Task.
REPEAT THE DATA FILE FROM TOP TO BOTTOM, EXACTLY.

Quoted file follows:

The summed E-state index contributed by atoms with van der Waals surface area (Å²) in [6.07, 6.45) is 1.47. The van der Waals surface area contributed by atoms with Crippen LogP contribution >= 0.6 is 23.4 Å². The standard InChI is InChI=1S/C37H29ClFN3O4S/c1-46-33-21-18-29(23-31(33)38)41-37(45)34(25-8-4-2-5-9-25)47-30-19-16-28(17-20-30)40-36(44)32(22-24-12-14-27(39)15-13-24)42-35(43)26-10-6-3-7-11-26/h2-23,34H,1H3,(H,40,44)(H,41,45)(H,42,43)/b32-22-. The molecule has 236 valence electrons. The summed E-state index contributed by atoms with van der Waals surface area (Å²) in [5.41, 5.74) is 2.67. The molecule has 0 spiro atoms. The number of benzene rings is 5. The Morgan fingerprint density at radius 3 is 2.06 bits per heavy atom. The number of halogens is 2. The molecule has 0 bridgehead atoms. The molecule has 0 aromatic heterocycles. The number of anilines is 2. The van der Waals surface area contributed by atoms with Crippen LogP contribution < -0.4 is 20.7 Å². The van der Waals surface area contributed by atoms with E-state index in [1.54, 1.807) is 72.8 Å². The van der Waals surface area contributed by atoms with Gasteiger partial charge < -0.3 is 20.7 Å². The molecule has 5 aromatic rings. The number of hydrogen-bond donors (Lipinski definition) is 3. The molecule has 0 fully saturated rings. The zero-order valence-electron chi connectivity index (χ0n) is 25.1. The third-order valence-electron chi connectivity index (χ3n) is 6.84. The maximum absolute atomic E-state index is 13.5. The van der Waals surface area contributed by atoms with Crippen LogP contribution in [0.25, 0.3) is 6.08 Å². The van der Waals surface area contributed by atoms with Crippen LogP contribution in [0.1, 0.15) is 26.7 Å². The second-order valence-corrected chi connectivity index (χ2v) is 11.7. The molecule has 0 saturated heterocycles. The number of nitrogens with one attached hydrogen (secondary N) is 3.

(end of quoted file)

The summed E-state index contributed by atoms with van der Waals surface area (Å²) in [6.07, 6.45) is 1.47. The van der Waals surface area contributed by atoms with Crippen LogP contribution >= 0.6 is 23.4 Å². The standard InChI is InChI=1S/C37H29ClFN3O4S/c1-46-33-21-18-29(23-31(33)38)41-37(45)34(25-8-4-2-5-9-25)47-30-19-16-28(17-20-30)40-36(44)32(22-24-12-14-27(39)15-13-24)42-35(43)26-10-6-3-7-11-26/h2-23,34H,1H3,(H,40,44)(H,41,45)(H,42,43)/b32-22-. The molecule has 236 valence electrons. The summed E-state index contributed by atoms with van der Waals surface area (Å²) in [5.41, 5.74) is 2.67. The molecule has 0 spiro atoms. The number of benzene rings is 5. The Morgan fingerprint density at radius 3 is 2.06 bits per heavy atom. The number of halogens is 2. The molecule has 0 bridgehead atoms. The molecule has 0 aromatic heterocycles. The number of anilines is 2. The van der Waals surface area contributed by atoms with Crippen LogP contribution < -0.4 is 20.7 Å². The van der Waals surface area contributed by atoms with E-state index in [1.54, 1.807) is 72.8 Å². The van der Waals surface area contributed by atoms with Gasteiger partial charge < -0.3 is 20.7 Å². The molecule has 5 aromatic rings. The number of hydrogen-bond donors (Lipinski definition) is 3. The molecule has 0 fully saturated rings. The zero-order valence-electron chi connectivity index (χ0n) is 25.1. The third-order valence-electron chi connectivity index (χ3n) is 6.84. The maximum absolute atomic E-state index is 13.5. The van der Waals surface area contributed by atoms with Crippen LogP contribution in [0.25, 0.3) is 6.08 Å². The van der Waals surface area contributed by atoms with Crippen LogP contribution in [0.1, 0.15) is 26.7 Å². The second-order valence-corrected chi connectivity index (χ2v) is 11.7. The molecule has 0 saturated heterocycles. The number of nitrogens with one attached hydrogen (secondary N) is 3.